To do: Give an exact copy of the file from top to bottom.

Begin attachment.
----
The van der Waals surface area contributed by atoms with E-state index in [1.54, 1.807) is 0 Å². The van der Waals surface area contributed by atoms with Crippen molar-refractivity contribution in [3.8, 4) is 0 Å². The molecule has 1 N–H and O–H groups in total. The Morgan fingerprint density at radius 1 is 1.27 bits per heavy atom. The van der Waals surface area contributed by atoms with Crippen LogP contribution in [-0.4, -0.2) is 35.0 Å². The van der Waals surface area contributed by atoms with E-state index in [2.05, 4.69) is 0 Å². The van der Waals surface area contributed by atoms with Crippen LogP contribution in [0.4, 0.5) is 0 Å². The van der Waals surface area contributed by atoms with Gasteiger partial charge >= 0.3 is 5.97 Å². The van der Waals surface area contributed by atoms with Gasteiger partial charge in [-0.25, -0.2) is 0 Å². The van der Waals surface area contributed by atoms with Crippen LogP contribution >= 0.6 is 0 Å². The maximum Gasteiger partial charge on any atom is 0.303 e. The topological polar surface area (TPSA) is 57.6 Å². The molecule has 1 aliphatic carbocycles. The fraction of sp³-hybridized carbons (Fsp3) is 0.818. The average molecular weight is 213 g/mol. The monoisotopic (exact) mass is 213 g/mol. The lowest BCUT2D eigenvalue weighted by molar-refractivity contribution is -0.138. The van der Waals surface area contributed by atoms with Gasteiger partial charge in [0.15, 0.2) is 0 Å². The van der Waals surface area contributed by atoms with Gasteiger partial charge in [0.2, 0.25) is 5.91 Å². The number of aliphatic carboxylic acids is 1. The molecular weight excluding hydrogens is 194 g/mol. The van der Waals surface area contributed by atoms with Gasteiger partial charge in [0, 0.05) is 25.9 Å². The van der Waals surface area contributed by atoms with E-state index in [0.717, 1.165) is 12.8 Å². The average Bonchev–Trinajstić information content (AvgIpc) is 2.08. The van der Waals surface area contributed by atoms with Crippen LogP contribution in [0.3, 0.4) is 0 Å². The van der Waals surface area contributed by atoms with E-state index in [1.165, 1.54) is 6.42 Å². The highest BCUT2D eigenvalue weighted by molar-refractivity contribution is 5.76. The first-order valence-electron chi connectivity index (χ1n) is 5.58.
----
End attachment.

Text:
The van der Waals surface area contributed by atoms with E-state index in [1.54, 1.807) is 0 Å². The van der Waals surface area contributed by atoms with Crippen molar-refractivity contribution in [3.8, 4) is 0 Å². The molecule has 1 N–H and O–H groups in total. The Morgan fingerprint density at radius 1 is 1.27 bits per heavy atom. The van der Waals surface area contributed by atoms with Crippen LogP contribution in [-0.4, -0.2) is 35.0 Å². The van der Waals surface area contributed by atoms with E-state index in [2.05, 4.69) is 0 Å². The van der Waals surface area contributed by atoms with Crippen LogP contribution in [0.4, 0.5) is 0 Å². The van der Waals surface area contributed by atoms with Gasteiger partial charge >= 0.3 is 5.97 Å². The van der Waals surface area contributed by atoms with Gasteiger partial charge in [-0.25, -0.2) is 0 Å². The van der Waals surface area contributed by atoms with Crippen LogP contribution >= 0.6 is 0 Å². The maximum Gasteiger partial charge on any atom is 0.303 e. The topological polar surface area (TPSA) is 57.6 Å². The molecule has 1 aliphatic carbocycles. The fraction of sp³-hybridized carbons (Fsp3) is 0.818. The average molecular weight is 213 g/mol. The monoisotopic (exact) mass is 213 g/mol. The lowest BCUT2D eigenvalue weighted by molar-refractivity contribution is -0.138. The van der Waals surface area contributed by atoms with Gasteiger partial charge in [0.15, 0.2) is 0 Å². The van der Waals surface area contributed by atoms with Gasteiger partial charge in [0.2, 0.25) is 5.91 Å². The number of aliphatic carboxylic acids is 1. The molecular weight excluding hydrogens is 194 g/mol. The van der Waals surface area contributed by atoms with Gasteiger partial charge in [0, 0.05) is 25.9 Å². The van der Waals surface area contributed by atoms with E-state index in [0.717, 1.165) is 12.8 Å². The average Bonchev–Trinajstić information content (AvgIpc) is 2.08. The van der Waals surface area contributed by atoms with Crippen LogP contribution in [0.3, 0.4) is 0 Å². The van der Waals surface area contributed by atoms with E-state index in [1.165, 1.54) is 6.42 Å². The highest BCUT2D eigenvalue weighted by molar-refractivity contribution is 5.76. The first-order valence-electron chi connectivity index (χ1n) is 5.58.